If naps are absolutely necessary, make sure you only nap once a day and keep it under a half hour and before 4 p.m. In general, short naps may not hurt sleep and in fact a short siesta for half an hour after lunch or a 20 minute power nap before 4 p.m. works well for many people.

MISTAKE #3 Not preparing for sleep.
Expecting the body to go from full speed to a standstill without slowing down first is unrealistic. Our bodies need time to produce enough sleep neurotransmitters to send feedback signals to the brain’s sleep center, which will result in the release of sleep hormones to allow you to sleep.

SOLUTION: Take the time to slowly shift into sleep. 
a) Create an electronic sundown. By 10 p.m., stop sitting in front of a computer screen (or TV screen) and switch off all electronic devices. They are too stimulating to the brain and will cause you to stay awake longer.
b) Prepare for bed. Dim the lights an hour or more before going to bed, take a warm bath, listen to calming music or soothing sounds, do some restorative yoga or relaxation exercises. Getting your mind and body ready for sleep is essential. Remove any distractions (mentally and physically) that will prevent you from sleeping.

MISTAKE #4 Not giving your body the right sleep signals.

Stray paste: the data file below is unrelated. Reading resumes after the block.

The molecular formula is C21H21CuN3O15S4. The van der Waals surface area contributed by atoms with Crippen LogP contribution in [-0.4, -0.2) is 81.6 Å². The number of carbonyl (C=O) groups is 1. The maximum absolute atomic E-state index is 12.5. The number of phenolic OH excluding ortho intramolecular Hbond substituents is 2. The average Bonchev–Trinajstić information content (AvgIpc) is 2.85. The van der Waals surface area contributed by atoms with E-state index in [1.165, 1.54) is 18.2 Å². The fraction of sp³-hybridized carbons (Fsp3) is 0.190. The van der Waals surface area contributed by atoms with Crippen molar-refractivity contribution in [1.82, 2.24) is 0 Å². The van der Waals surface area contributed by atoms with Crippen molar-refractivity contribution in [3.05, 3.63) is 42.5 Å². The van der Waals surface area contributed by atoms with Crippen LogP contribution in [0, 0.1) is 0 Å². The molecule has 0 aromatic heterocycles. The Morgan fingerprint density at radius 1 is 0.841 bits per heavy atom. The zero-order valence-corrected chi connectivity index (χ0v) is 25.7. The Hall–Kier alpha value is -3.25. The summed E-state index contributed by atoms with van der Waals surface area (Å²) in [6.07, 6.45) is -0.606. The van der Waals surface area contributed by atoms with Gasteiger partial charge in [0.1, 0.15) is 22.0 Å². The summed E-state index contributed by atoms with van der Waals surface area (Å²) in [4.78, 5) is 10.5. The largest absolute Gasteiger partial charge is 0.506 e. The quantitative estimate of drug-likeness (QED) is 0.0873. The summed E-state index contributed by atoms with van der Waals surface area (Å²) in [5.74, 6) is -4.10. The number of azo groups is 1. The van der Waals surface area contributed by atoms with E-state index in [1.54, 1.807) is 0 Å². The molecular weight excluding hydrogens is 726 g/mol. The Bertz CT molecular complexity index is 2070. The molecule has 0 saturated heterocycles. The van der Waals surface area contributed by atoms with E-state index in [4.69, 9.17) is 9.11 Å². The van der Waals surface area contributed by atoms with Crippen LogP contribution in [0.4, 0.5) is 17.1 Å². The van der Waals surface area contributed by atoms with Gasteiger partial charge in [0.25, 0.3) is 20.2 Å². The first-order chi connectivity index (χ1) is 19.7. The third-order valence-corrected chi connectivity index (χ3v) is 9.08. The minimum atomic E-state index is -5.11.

Our bodies depend on signals to tell them when to fall asleep and wake up, the two most fundamental ones being darkness and light. But we live and work in artificially lit environments and often miss out on the strongest regulatory signal of all, natural sunlight. When we do go to sleep and our bodies need complete darkness for production of the important sleep hormone, melatonin, our bedrooms are not pitch dark, thereby interfering with this key process.

SOLUTION: At night, keep the room as dark as possible.
Look around your bedroom: the alarm clock read-out that glows in bright red; the charging indicator on your cell phone or PDA, the monitor on your computer, the battery indicator on the cordless phone or answering machine, the DVD clock and timer. Even the tiniest bit of light in the room can disrupt your pineal gland’s production of sleep hormones and therefore disturb your sleep rhythms.